To become a more active reader, think of yourself as in dialogue with the text you are reading. Do not just highlight or underline, but also write in the margins of your text, in a notebook, or on a computer. Write questions, note why something is important, argue or agree with the author, register your surprise at something you have read. This approach will help you better remember what you have read. You will also start to develop a critical perspective on the reading and place it in relation to other texts you have read. In class, you will not only be able to say what the text said; you also will have something to say about it.
Here are some kinds of responses you might want to write in marginal or other notes:
- Questions (to the author, to yourself, to the professor)
- What the text makes you wonder or want to learn more about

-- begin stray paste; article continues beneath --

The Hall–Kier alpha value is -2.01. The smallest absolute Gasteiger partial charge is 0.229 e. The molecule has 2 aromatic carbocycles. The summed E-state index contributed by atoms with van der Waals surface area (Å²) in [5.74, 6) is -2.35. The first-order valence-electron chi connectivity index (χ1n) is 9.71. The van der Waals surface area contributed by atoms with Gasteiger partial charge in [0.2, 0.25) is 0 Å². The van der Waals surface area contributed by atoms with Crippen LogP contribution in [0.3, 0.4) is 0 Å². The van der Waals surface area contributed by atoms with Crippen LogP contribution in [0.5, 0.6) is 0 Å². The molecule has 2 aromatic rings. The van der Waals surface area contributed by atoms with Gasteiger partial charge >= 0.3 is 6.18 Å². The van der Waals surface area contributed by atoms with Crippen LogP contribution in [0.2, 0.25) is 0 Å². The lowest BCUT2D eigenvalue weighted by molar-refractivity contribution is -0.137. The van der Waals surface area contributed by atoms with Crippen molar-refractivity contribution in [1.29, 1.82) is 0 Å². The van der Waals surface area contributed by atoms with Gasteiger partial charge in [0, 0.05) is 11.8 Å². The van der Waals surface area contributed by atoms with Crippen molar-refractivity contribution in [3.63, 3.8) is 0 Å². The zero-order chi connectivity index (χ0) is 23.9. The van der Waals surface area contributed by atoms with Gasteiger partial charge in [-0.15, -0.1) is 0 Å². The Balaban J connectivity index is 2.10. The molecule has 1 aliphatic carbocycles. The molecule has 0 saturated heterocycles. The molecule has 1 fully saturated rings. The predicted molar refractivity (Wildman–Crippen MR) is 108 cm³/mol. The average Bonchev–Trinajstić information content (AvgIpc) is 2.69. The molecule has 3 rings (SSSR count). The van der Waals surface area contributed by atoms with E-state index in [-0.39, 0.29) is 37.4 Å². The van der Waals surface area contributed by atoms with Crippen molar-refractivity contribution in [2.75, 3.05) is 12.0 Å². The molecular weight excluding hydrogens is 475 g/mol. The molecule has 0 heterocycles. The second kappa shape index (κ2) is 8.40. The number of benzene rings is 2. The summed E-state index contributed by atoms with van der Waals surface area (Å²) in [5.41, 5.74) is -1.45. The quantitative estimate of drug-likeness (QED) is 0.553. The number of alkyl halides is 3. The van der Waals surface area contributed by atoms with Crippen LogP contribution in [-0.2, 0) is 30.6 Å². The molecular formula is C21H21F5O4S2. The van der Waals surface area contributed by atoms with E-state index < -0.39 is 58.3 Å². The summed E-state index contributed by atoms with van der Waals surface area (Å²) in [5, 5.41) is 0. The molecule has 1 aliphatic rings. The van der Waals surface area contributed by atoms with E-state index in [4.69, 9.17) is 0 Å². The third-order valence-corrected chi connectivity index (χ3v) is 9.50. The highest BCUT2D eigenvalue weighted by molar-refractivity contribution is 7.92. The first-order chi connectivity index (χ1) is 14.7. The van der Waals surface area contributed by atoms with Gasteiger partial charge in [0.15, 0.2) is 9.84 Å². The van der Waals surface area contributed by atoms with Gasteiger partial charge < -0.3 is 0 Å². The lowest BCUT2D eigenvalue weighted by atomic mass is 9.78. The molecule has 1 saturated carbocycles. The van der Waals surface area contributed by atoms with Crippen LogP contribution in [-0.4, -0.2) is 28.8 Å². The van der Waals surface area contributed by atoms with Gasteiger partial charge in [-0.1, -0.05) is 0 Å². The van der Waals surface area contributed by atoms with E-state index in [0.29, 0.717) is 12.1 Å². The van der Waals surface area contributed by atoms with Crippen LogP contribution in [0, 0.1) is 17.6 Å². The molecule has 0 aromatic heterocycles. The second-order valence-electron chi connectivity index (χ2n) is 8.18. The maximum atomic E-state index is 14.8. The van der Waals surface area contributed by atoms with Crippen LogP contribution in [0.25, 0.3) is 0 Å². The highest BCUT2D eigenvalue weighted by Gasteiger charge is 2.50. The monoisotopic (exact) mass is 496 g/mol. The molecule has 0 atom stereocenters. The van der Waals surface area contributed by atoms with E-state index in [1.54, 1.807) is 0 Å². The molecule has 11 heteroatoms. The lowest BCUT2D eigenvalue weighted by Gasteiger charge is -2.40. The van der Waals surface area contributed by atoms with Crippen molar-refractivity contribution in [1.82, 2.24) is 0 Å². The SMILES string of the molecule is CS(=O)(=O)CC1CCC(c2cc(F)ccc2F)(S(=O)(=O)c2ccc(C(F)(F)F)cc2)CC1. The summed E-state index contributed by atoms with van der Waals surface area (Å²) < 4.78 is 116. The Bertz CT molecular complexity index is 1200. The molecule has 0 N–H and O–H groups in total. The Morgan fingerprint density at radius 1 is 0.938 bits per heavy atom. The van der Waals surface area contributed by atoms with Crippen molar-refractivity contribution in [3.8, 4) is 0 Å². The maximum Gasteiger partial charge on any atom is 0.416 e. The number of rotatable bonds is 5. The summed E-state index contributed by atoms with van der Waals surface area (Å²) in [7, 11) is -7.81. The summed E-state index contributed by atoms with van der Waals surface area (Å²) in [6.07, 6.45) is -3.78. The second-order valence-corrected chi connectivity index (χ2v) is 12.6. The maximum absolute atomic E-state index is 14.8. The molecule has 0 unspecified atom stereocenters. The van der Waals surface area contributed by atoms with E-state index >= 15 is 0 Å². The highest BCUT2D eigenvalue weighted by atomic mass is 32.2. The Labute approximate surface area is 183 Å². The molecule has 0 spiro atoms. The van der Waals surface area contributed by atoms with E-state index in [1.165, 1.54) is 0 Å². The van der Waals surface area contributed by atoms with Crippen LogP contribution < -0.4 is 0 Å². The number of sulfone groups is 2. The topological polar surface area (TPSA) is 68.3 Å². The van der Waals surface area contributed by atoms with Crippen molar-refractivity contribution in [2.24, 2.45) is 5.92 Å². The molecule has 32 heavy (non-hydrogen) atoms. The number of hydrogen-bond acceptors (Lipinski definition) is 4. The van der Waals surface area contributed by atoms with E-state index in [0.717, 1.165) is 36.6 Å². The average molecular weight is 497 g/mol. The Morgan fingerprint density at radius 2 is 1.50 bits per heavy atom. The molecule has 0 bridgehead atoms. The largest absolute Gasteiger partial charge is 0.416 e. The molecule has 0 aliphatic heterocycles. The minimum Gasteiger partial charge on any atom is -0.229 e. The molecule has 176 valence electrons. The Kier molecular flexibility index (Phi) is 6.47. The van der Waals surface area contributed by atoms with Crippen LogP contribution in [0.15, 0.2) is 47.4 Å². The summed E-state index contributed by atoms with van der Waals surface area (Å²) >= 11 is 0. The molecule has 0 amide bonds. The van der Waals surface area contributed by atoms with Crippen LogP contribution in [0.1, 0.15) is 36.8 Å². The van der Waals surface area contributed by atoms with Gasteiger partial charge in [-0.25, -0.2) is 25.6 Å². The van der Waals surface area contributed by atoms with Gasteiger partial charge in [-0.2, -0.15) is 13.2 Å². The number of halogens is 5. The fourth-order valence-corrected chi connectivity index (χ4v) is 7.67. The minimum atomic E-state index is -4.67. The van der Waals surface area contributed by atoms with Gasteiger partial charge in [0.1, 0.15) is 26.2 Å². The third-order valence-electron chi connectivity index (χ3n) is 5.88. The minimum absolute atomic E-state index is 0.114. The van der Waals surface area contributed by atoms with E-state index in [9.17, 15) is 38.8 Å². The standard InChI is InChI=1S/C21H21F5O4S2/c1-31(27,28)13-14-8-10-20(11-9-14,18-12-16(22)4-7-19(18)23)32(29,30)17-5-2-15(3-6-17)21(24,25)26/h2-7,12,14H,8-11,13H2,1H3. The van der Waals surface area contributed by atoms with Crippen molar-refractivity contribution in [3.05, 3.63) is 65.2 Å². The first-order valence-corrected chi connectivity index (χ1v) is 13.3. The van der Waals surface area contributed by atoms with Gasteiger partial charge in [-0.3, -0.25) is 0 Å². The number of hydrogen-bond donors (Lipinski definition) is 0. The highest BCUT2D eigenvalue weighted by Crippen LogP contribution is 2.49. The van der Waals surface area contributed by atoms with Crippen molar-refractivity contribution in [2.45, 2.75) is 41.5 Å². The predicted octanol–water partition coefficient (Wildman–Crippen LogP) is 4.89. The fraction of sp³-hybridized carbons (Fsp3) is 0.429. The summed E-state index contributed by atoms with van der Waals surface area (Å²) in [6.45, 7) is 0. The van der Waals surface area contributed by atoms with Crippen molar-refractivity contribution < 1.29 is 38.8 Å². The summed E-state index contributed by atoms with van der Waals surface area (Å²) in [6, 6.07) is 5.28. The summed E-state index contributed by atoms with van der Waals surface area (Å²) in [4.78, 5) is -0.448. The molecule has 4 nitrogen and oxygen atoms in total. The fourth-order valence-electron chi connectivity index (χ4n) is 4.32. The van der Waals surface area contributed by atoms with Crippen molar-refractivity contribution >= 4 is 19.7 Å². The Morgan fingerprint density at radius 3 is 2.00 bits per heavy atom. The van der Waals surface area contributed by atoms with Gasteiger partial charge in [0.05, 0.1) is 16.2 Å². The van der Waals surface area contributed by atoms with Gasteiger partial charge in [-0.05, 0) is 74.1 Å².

- Connections/comparisons to other readings
- Critique of the argument
- Extensions (x could also apply to y)
- How the text connects, to contradicts, or complicates your own thinking
You might also want to record from the text:
- Key words and phrases
- Theoretical concepts
- Facts, Names, Dates
- Information and Data
Fastwrite after a reading session: If you find that annotating the text is slowing you down too much, you might try instead just making quick marginal notes, and then taking ten minutes or so at the end of a reading session to fastwrite. The idea for this fastwrite is not to take extensive notes on the reading (which in some cases might be appropriate), but to record what was most important or striking about what you read, in addition to your response to the text.
Listen while you read using Kurzweil, text-to-speech software (available to the Amherst College community through a site license).